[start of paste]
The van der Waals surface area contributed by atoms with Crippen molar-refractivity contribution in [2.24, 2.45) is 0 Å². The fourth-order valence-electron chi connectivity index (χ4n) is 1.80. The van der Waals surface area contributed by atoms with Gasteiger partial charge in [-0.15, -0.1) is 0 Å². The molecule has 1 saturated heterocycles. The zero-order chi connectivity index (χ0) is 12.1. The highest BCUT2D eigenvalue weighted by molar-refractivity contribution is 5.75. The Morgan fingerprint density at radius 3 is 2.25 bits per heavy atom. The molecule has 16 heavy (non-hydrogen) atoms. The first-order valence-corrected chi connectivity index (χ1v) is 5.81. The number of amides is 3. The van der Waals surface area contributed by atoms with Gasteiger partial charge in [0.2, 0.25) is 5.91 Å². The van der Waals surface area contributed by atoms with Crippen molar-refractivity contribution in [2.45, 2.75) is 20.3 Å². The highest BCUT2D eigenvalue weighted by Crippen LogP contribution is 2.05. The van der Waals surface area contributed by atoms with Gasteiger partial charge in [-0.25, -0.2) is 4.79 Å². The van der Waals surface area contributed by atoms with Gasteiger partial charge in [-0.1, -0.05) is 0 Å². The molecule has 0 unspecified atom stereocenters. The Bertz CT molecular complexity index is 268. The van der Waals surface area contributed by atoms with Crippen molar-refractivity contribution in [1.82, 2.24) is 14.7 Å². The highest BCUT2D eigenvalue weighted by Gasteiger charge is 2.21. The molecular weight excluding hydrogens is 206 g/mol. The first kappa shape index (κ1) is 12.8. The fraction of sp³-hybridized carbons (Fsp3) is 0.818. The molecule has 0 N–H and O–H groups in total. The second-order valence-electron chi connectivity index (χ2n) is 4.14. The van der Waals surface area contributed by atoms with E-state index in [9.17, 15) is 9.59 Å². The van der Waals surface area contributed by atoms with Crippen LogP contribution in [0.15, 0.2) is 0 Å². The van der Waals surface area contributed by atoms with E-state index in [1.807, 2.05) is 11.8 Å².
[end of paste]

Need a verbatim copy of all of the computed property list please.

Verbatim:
The van der Waals surface area contributed by atoms with Crippen molar-refractivity contribution in [2.24, 2.45) is 0 Å². The fourth-order valence-electron chi connectivity index (χ4n) is 1.80. The van der Waals surface area contributed by atoms with Gasteiger partial charge in [-0.15, -0.1) is 0 Å². The molecule has 1 saturated heterocycles. The zero-order chi connectivity index (χ0) is 12.1. The highest BCUT2D eigenvalue weighted by molar-refractivity contribution is 5.75. The Morgan fingerprint density at radius 3 is 2.25 bits per heavy atom. The molecule has 16 heavy (non-hydrogen) atoms. The first-order valence-corrected chi connectivity index (χ1v) is 5.81. The number of amides is 3. The van der Waals surface area contributed by atoms with Gasteiger partial charge in [0.2, 0.25) is 5.91 Å². The van der Waals surface area contributed by atoms with Crippen molar-refractivity contribution in [2.45, 2.75) is 20.3 Å². The highest BCUT2D eigenvalue weighted by Crippen LogP contribution is 2.05. The van der Waals surface area contributed by atoms with Gasteiger partial charge in [-0.25, -0.2) is 4.79 Å². The van der Waals surface area contributed by atoms with Gasteiger partial charge in [-0.1, -0.05) is 0 Å². The molecule has 0 unspecified atom stereocenters. The Bertz CT molecular complexity index is 268. The van der Waals surface area contributed by atoms with Crippen molar-refractivity contribution in [1.82, 2.24) is 14.7 Å². The highest BCUT2D eigenvalue weighted by Gasteiger charge is 2.21. The molecular weight excluding hydrogens is 206 g/mol. The first kappa shape index (κ1) is 12.8. The fraction of sp³-hybridized carbons (Fsp3) is 0.818. The molecule has 0 N–H and O–H groups in total. The second-order valence-electron chi connectivity index (χ2n) is 4.14. The van der Waals surface area contributed by atoms with E-state index in [9.17, 15) is 9.59 Å². The van der Waals surface area contributed by atoms with Crippen LogP contribution in [0.15, 0.2) is 0 Å². The van der Waals surface area contributed by atoms with E-state index in [1.807, 2.05) is 11.8 Å².